Jack admits the toxicity of receiving so much praise publicly. ‘To a young actor like myself these words must have had the effect of heady wine.'(163)

After returning from California, Jack got an American twang in his accent. This allowed Jack to stand out of the crowd in terms of being scouted for acting roles. ‘I got a telegram from the BBC Mr Wilkinson, an Englishman who then produced short plays and talks for the Belfast branch of the BBC was looking for someone to play the part of the American in Galsworthy’s play.'(170)

He was even lucky enough to have written his own scripts and perform them on live radio! ‘On the following Sunday I finished the Charles Thompson script at Islandmagee.'(179) Below is a broadcasting list stating Jack’s talk at 4:15.

Broadcasting list, The Times, Monday July 6th 1942, issue 49280, p.8 (4:15 Charles Thomson: talk by Jack McQuoid)

Jack reflects on the technological advancements of radio. ‘In those days radio programmes went out “live!” There was no stopping to re-record “fluffs” or any mistakes the actor might make.'(170) Acting was even more difficult in the early 20th century compared to today. Jack felt the real strains of having to be perfect in his performances. If he had messed up a performance it may have led to him in losing other acting opportunities. It was not as easy to pass around your acting portfolio like it is today online at a click of a button.

Approximately in today’s value Jack earned between £120-£180. ‘With luck one earned two or three pounds a performance, and for a big production one might reach the dizzy heights of walking away from the reception desk after the transmission with a cheque in one’s fist for a fiver.'(172) Jack states getting paid £300 as making him ‘dizzy’. If this was what someone got paid for performing on the radio now it would be seen as abysmal. Jack was grateful that he was getting paid to do what he loved. He even got paid to write poetry! Many of his poems were performed on television. The following poem called ‘January Sale’ was aired on BBC 1 ‘Rhymes and Rhythms’ December 1982.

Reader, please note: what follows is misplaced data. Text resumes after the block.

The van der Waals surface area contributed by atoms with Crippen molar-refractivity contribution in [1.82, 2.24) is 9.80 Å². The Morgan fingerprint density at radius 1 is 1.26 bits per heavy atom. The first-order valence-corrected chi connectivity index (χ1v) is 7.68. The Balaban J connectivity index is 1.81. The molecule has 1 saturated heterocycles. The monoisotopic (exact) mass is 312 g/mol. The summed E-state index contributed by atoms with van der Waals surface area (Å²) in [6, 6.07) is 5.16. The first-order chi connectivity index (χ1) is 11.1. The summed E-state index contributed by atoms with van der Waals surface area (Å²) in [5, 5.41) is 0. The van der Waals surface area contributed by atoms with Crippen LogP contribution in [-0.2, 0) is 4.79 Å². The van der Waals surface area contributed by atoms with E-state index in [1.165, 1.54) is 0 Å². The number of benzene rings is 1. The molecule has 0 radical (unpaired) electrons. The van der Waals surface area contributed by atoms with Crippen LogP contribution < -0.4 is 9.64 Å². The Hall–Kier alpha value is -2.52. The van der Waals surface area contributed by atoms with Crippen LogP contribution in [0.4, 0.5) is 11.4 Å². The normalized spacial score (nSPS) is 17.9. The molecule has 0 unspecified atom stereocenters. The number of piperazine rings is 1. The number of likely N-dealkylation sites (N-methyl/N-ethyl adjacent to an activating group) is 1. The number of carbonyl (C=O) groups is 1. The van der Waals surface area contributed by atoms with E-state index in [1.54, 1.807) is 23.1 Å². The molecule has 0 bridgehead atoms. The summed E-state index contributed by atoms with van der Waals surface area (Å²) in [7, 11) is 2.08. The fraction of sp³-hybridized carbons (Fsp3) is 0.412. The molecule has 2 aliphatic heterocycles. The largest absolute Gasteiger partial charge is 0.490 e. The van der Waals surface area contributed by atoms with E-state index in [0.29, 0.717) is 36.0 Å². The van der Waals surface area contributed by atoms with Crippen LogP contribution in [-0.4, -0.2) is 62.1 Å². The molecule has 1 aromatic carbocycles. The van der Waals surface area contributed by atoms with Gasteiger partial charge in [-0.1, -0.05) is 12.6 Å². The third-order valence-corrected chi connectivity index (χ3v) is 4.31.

Jack’s poem ‘January Sale’, it was included in an airing of BBC 1 ‘Rhymes and Rhythms’ December 1982.

Jack ‘unashamedly'(246) includes a notice in his memoir about his performance in a comedy. The notice ‘appeared on the 26th of January in the Irish Press.'(246)

‘The notice continued: “Included in the cast is Jack McQuoid making his first appearance with the Arts. He is nonetheless well known as an actor, having been with the old ‘Group’ (formerly The Playhouse), and in more recent years with Lyric Players. He is also known as a writer, a poet as well as a playwright and radio documentary author.'(247) This is the first time that Jack is commended for his contributions to various roles in the arts community. Jack receives the praise that he was fighting hard to earn in a world where it was not considered as a stable career.


McQuoid, Jack, ‘One Man in his Time’ pp.328, Burnett Archive of Working Class Autobiographies, University of Brunel Library, Special Collection Library, vol. 4.

NB: all pictures and images have links of their source.

Proof read by Beti and Zoe – click to read their blog posts.